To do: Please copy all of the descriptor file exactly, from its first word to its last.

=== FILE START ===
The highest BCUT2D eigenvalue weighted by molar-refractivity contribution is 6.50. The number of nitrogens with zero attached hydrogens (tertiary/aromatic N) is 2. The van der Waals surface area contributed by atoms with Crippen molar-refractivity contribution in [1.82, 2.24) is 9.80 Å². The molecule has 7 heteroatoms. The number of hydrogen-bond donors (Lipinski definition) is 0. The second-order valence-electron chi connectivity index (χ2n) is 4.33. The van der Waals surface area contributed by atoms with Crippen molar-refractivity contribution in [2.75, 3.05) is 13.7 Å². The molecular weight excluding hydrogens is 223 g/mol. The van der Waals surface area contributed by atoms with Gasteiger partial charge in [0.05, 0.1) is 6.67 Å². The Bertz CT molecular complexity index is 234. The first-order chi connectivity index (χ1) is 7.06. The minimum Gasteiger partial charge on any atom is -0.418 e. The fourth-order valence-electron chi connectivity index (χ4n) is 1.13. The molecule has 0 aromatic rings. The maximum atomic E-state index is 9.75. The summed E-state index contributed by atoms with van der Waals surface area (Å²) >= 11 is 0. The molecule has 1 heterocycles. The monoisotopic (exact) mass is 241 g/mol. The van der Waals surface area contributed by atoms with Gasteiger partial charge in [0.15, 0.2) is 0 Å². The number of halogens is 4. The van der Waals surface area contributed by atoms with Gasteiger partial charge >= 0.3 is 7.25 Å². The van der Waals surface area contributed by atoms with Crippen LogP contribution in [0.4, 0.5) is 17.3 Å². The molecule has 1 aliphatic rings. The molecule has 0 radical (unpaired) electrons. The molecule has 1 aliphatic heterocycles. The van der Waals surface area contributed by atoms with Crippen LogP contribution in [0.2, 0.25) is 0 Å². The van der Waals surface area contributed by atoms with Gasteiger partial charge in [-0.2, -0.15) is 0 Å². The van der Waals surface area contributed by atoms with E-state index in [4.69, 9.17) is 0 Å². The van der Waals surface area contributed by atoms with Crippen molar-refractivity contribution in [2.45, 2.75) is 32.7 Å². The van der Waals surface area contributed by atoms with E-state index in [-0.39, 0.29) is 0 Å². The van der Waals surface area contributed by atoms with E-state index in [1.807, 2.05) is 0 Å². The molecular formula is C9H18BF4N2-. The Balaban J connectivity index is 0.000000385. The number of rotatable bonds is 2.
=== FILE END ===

The highest BCUT2D eigenvalue weighted by molar-refractivity contribution is 6.50. The number of nitrogens with zero attached hydrogens (tertiary/aromatic N) is 2. The van der Waals surface area contributed by atoms with Crippen molar-refractivity contribution in [1.82, 2.24) is 9.80 Å². The molecule has 7 heteroatoms. The number of hydrogen-bond donors (Lipinski definition) is 0. The second-order valence-electron chi connectivity index (χ2n) is 4.33. The van der Waals surface area contributed by atoms with Crippen molar-refractivity contribution in [2.75, 3.05) is 13.7 Å². The molecular weight excluding hydrogens is 223 g/mol. The van der Waals surface area contributed by atoms with Gasteiger partial charge in [0.05, 0.1) is 6.67 Å². The Bertz CT molecular complexity index is 234. The first-order chi connectivity index (χ1) is 7.06. The minimum Gasteiger partial charge on any atom is -0.418 e. The fourth-order valence-electron chi connectivity index (χ4n) is 1.13. The molecule has 0 aromatic rings. The maximum atomic E-state index is 9.75. The summed E-state index contributed by atoms with van der Waals surface area (Å²) >= 11 is 0. The molecule has 1 heterocycles. The monoisotopic (exact) mass is 241 g/mol. The van der Waals surface area contributed by atoms with Gasteiger partial charge in [0.15, 0.2) is 0 Å². The number of halogens is 4. The van der Waals surface area contributed by atoms with Gasteiger partial charge >= 0.3 is 7.25 Å². The van der Waals surface area contributed by atoms with Crippen LogP contribution in [0.4, 0.5) is 17.3 Å². The molecule has 1 aliphatic rings. The molecule has 0 radical (unpaired) electrons. The molecule has 1 aliphatic heterocycles. The van der Waals surface area contributed by atoms with Crippen LogP contribution in [0.2, 0.25) is 0 Å². The van der Waals surface area contributed by atoms with Gasteiger partial charge in [-0.2, -0.15) is 0 Å². The van der Waals surface area contributed by atoms with E-state index in [4.69, 9.17) is 0 Å². The van der Waals surface area contributed by atoms with Crippen molar-refractivity contribution in [2.45, 2.75) is 32.7 Å². The van der Waals surface area contributed by atoms with E-state index in [-0.39, 0.29) is 0 Å². The van der Waals surface area contributed by atoms with E-state index in [1.807, 2.05) is 0 Å². The molecular formula is C9H18BF4N2-. The Balaban J connectivity index is 0.000000385. The number of rotatable bonds is 2.